2. rob war rob war
    November 10, 2015    

    So you are saying that being a “Bill fan” is equal to being a “Mary fan” and she is the one who said yes to God and gave birth to Jesus? So Bill is equal to Mary? is that what you are saying?

    • Moderator Moderator
      November 10, 2015    

      I guess so? I mean . . . I know their roles in history cannot be compared, she was definitely unique. But fundamentally she and Bill and Paul and I are on a common footing when it comes to value . . . and grace. That is the salient point. IF you are Catholic then that will never satisfy you . . . and I would prefer to not get lost in that discussion.

  3. rob war rob war
    November 14, 2015    

    The 1646 Westminster confession is a Calvinist statement of faith that was approved by the British Parliment. While you quote Bill stating that the Westminster confession has a definition of Grace that agrees with Bill’s, where in this confession and statement of faith does it really say that? In reading it which is readily accessable on a number of Reformed sites Chapter XIV states, “Grace of faithe, whereby the elect are enabled to believe to the saving of their souls is a work of the Spirit of Christ in their hearts and is ordinarly wrought bu by the ministry of the word, by which also and by the administration of the sacraments and prayer, it is increased and strengthen.” I do not find Bill’s definitional Grace in that. In fact the Westminister does mention something that Catholic, Orthodox, Luther, Calvin and Wesley teach is that someone can increase and receive Grace through participation and reception of sacraments, ie: communion (and baptism). I would suggest rereading John 6. In you series here about Grace, you do not even mention this. Bill did not teach this at all. Bill may have wanted to refer to the Westminster confession but he seems like he has ignored a number of it’s key points. But if Bill’s ideas about Grace counter those found in reformed theology, it is curious why he would quote something like the Westminster confession to support his teaching.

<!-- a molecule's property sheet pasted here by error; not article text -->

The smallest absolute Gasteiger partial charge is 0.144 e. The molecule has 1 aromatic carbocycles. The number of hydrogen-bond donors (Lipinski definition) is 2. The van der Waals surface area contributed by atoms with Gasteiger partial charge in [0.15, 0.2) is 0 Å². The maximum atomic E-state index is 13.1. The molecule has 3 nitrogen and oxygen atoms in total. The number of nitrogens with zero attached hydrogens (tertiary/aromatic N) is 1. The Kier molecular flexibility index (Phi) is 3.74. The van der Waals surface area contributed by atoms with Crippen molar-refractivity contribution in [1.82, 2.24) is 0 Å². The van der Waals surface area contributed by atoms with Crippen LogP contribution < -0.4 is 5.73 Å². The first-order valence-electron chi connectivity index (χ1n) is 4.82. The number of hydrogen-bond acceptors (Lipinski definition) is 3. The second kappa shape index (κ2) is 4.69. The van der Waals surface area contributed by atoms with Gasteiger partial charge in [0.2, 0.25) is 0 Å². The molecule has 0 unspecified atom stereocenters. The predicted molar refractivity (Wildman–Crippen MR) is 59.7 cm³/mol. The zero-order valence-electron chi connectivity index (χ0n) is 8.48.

• Moderator Moderator
      November 15, 2015    

      “Grace of faithe, whereby the elect are enabled to believe to the saving of their souls is a work of the Spirit of Christ in their hearts and is ordinarly wrought bu by the ministry of the word, by which also and by the administration of the sacraments and prayer, it is increased and strengthen.”

      So . . . WHAT is this thing they refer to that enables one to believe . . . . And, after salvation is increased and strengthened?

      Here is the text: https://en.m.wikisource.org/wiki/The_Confession_of_Faith_of_the_Assembly_of_Divines_at_Westminster

      Where we read, chapter 9: